permission to collect and use the data from their district for the rigorous evaluation.

Practice: Get quality data into your evaluator’s
Key Action: Use technique to ensure valid and reliable data

Communicating with comparison schools outside our consortium

The staff members who work with the data have been very gracious about letting us use the data,
but some of the things we need for the rigorous evaluation, like pulling the grade-point averages
and individual test score data, isn’t something they regularly do. We appreciate their collaboration
and agreement to continue this process over the course of three years, even if they are not part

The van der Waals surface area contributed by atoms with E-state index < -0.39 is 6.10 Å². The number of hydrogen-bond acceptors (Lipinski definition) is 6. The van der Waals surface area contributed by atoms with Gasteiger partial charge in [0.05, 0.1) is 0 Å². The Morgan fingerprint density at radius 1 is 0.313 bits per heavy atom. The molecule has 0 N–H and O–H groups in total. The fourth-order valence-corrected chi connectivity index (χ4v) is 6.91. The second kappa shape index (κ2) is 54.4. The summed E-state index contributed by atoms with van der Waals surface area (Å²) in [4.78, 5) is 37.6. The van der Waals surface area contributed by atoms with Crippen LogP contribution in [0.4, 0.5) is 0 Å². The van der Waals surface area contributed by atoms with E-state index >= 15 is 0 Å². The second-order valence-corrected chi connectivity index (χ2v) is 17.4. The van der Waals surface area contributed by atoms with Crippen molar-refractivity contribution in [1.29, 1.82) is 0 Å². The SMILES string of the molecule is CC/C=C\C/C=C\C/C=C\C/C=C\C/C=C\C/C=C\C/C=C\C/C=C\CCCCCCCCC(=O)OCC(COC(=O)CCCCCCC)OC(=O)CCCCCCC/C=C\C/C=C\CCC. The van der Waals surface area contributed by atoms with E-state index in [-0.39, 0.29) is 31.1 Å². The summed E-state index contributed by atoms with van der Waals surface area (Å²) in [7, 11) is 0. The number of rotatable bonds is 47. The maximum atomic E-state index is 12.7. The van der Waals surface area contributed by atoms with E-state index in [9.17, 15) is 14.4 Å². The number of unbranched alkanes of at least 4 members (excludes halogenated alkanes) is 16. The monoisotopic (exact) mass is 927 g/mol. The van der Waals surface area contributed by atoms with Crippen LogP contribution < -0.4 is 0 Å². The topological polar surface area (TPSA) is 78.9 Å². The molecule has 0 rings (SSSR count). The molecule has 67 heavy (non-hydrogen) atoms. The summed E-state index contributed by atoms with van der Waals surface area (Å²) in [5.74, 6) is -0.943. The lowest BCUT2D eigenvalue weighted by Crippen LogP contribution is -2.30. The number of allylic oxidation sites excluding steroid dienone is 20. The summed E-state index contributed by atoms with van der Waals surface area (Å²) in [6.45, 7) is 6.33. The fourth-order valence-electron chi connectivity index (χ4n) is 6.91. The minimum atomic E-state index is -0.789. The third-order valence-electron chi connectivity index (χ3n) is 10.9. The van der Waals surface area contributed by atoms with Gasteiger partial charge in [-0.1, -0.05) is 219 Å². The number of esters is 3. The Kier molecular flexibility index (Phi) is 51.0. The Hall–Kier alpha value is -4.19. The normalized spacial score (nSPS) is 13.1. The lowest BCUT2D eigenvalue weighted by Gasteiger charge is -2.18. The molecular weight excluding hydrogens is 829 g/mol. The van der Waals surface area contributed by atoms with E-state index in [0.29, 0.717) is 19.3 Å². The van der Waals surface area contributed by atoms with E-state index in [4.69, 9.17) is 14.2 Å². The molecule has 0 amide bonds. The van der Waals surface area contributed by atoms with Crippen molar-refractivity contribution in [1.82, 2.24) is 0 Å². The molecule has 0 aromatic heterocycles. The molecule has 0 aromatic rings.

of our consortium.

Interacting with so many administrators throughout the consortium gives me the opportunity to
make our evaluation as thorough as possible. For example, through a very skilled assessment
director in one of our districts, we’ve learned about potential issues with one of state tests.
Originally, we planned to use math, reading, writing, and science tests, but after talking with this
assessment director, we felt that the science test was too new to use this year in the rigorous
evaluation. Since last year’s test was the first time the science test had been administered, some
students taking the test on the computer experienced technical difficulties. In addition, the science
test wasn’t used for AYP (Adequate Yearly Progress) and none of the three new Northwest
Suburban magnet schools has science as its principal theme. We factored those points into the
final evaluation plan, not using the test in the data analysis for the first rigorous evaluation report.